Vanderbilt to students: 'Separate feelings from facts’ to recognize ‘unconscious bias’
- Vanderbilt university faculty participate in an extensive set of training sessions to recognize "unconscious bias."
- The university "provides" these trainings during the process of "all faculty searches."
Since last year, Vanderbilt University has been instructing its administration and faculty in ongoing “unconscious bias” training.
According to the university’s website, Vanderbilt defines unconscious bias as “prejudice or unsupported judgments in favor of or against one thing, person, or group as compared to another, in a way that is usually considered unfair.”
“Although we all have biases, many unconscious biases tend to be exhibited toward minority groups based on factors such as class, gender, sexual orientation, race, ethnicity, nationality, religious beliefs, age, disability and more,” explains the university.
In August 2019, Vanderbilt held a daylong workshop on unconscious bias for the university’s senior leaders. In October, the university also held an intensive four-day long workshop called “Train the Trainer” for both administration and faculty members. The purpose of the “Train the Trainer” workshop was to equip faculty and administration members to hold their own unconscious bias trainings in the future.
Vanderbilt boasts that it “provides” these sessions “as part of all faculty searches.”
The university says that the general purpose of this type of training is to “mitigate the effects of unconscious bias” and foster their community’s “culture of inclusion.”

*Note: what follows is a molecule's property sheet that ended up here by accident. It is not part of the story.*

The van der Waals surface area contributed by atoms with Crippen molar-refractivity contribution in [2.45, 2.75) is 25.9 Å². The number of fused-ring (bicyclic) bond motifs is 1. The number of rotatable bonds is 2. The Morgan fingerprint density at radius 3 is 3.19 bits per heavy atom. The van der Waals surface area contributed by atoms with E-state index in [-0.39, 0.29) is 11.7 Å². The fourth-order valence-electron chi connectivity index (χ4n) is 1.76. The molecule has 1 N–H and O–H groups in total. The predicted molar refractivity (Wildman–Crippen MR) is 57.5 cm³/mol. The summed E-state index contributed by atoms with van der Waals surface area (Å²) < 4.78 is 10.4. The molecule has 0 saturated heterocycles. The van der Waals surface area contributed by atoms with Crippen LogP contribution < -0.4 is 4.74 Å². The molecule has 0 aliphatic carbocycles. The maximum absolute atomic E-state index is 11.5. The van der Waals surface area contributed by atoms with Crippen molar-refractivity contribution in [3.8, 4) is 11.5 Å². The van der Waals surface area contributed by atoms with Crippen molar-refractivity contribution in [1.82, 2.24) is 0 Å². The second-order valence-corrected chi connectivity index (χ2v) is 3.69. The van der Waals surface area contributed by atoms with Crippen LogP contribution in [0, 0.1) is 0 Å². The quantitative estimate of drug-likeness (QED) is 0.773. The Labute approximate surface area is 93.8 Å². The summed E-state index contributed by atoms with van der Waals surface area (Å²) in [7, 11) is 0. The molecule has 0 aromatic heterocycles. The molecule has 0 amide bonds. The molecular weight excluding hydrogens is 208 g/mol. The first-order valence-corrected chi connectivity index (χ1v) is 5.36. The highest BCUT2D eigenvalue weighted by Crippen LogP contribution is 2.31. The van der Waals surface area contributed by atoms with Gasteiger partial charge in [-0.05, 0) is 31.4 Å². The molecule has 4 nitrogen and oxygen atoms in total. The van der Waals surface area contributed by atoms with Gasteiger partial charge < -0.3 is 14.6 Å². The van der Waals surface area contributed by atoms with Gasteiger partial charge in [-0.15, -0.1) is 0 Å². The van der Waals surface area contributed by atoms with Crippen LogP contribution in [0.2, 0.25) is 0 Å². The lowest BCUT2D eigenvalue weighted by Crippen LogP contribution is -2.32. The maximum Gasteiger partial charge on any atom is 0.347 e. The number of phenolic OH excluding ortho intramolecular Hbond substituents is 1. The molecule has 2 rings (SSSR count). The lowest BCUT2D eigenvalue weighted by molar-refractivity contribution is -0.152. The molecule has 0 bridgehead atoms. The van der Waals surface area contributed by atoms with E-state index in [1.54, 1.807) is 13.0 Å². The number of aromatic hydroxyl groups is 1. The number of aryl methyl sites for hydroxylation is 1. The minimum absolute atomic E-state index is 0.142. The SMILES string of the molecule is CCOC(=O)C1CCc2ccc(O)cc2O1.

“To fulfill our commitment to foster an inclusive and equitable community, we must continue to learn, grow and challenge our own perceptions and biases,” explains Interim Chancellor and Provost of Vanderbilt, Susan Wente.
Vanderbilt also offers guidance for students and faculty in avoiding unconscious bias, listing ten tips for mitigating unconscious bias. These include suggestions to “develop safe and brave spaces to discuss unconscious bias,” to “engage in self-reflection to uncover personal biases,” and to “separate feelings from facts.”
“Unconscious bias training can give valuable insight into how our upbringing, personality, and education shapes our impressions of others, but I question the necessity of those trainings for students like me who interact with diverse perspectives on a daily basis,” Vanderbilt College Republicans president Will Friztler told Campus Reform.
“All of us probably have unconscious biases, but only when they demonstrably affect student leadership should training be required of college students. That is a higher bar than many universities may use,” Fritzler added.
Campus Reform reached out to the university for comment but did not receive a response in time for publication.
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